Ever look out to sea from Bill Baggs State Park and wonder about those colorful houses in the water? They’re known as Stiltsville, a “village” with a rowdy past. This current tourist attraction has a long history of seedy behavior.
A Big Party on the Water
Stiltsville’s origin begins with “Crawfish” Eddie Walker, who built the first house in the early 1930’s. Officially he sold his renowned crawfish chowder and fishing bait, but unofficially he also provided beer and gambling. The location was not as random as it appears – gambling became legal a mile away from land.
Soon he was joined by other seafaring entrepreneurs. Commodore Edwin Turner established the exclusive Quarterdeck Club in 1940, which turned into a gambling club after World War II. Crawfish Eddie’s house was destroyed by a hurricane in 1950 and the Quarterdeck Club never recovered from a fire in 1961.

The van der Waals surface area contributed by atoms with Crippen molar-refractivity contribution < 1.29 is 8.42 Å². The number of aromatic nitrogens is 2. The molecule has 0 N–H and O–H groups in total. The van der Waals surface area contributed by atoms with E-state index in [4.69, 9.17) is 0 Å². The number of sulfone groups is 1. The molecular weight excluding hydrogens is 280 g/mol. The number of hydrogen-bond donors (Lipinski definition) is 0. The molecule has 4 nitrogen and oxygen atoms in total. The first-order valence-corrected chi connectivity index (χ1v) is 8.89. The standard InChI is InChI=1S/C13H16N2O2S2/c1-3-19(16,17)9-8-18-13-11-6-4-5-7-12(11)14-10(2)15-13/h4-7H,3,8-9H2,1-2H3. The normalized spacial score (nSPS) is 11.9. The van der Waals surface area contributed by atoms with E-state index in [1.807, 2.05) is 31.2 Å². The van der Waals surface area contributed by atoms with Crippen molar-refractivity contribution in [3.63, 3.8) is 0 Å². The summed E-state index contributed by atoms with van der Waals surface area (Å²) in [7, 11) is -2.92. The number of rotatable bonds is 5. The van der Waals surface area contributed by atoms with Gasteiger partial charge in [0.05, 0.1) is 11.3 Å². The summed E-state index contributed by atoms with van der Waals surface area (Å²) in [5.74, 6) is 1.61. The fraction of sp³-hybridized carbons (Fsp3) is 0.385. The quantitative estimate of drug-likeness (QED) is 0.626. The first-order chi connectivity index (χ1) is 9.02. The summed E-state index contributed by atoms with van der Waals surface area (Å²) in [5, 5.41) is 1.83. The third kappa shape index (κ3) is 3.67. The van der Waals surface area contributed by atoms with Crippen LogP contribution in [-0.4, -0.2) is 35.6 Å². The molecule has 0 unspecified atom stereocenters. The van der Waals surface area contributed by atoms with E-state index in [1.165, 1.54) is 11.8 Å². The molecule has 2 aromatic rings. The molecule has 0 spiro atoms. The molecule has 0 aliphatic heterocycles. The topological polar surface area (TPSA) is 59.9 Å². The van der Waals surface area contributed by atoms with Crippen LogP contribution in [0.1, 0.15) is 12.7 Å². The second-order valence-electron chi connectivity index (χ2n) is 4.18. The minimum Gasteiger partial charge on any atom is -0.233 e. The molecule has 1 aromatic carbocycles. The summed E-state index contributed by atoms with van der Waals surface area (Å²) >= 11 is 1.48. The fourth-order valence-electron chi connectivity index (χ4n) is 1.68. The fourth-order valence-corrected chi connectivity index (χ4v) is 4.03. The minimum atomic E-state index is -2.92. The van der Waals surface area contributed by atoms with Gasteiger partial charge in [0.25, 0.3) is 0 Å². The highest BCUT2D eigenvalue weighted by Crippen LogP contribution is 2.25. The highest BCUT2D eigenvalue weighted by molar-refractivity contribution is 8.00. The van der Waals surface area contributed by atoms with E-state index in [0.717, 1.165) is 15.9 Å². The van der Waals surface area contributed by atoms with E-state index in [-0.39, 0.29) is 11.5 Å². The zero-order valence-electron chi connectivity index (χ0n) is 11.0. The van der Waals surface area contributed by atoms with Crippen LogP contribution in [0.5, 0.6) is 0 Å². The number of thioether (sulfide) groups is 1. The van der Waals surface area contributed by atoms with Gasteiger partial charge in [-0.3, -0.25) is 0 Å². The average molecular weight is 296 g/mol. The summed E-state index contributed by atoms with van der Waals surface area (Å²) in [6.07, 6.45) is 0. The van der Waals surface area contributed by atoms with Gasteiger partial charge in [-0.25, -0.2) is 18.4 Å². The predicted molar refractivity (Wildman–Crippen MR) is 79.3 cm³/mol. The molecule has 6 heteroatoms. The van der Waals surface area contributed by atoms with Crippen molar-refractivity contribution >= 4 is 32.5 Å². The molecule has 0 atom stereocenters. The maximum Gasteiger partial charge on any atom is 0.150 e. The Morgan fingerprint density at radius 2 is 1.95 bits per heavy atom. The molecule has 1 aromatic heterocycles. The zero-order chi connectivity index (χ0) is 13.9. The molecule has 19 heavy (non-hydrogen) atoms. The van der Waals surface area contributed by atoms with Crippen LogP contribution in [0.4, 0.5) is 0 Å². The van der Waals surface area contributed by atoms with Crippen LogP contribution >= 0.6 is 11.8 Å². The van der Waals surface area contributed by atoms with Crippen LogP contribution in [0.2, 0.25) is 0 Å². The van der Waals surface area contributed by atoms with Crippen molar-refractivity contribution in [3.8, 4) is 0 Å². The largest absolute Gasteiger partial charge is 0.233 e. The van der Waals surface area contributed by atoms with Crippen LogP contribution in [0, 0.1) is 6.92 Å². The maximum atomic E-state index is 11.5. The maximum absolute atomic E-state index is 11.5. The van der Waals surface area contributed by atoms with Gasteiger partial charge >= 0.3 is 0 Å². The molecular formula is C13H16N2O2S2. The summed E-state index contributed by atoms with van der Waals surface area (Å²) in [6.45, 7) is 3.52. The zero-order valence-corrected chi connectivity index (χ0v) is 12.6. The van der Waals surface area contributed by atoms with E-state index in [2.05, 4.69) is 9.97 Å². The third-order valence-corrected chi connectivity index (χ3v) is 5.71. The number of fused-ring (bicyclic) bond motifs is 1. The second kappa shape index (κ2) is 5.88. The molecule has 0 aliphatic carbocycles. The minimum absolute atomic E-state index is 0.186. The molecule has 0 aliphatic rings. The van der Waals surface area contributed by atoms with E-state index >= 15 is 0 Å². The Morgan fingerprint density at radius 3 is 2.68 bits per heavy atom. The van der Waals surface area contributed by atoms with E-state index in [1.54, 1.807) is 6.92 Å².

Hurricane Donna ripped into twenty houses in 1960, but the debauchery persisted. Harry Churchville turned a grounded yacht into the Bikini Club, one of the more famous Stiltsville businesses. Women wearing bikinis could get free drinks and people sunbathed nude on the deck. The State Beverage Department shut it down in 1965.
Not all activity bordered on illegal. Blue collar men created The Miami Springs Powerboat Club in the late 1950’s. Hurricane Betsy caused significant damage in 1965, but Stiltsville gained a radio tower in 1967.
From Scoundrels’ Retreat to Tourist Attraction
Stiltsville finally felt some heat from the government when, in 1983, the National Park Service declared that all houses will be demolished after 1999.
However, when the time came, removing them became a controversial issue in the community. In June 2000, the Stiltsville houses were added to Biscayne National Park. Owners and public representatives formed the Stiltsville Trust in 2003 to maintain the legendary houses.
Stiltsville gained some notoriety over the years, providing the setting for books, movies, and an episode of “Miami Vice.” Nowadays it’s an alluring photo opportunity for anyone with a boat, kayak, or anything that floats. You can even sign up for a tour given by HistoryMiami.
Credit photo & source : stiltsvilletrust.org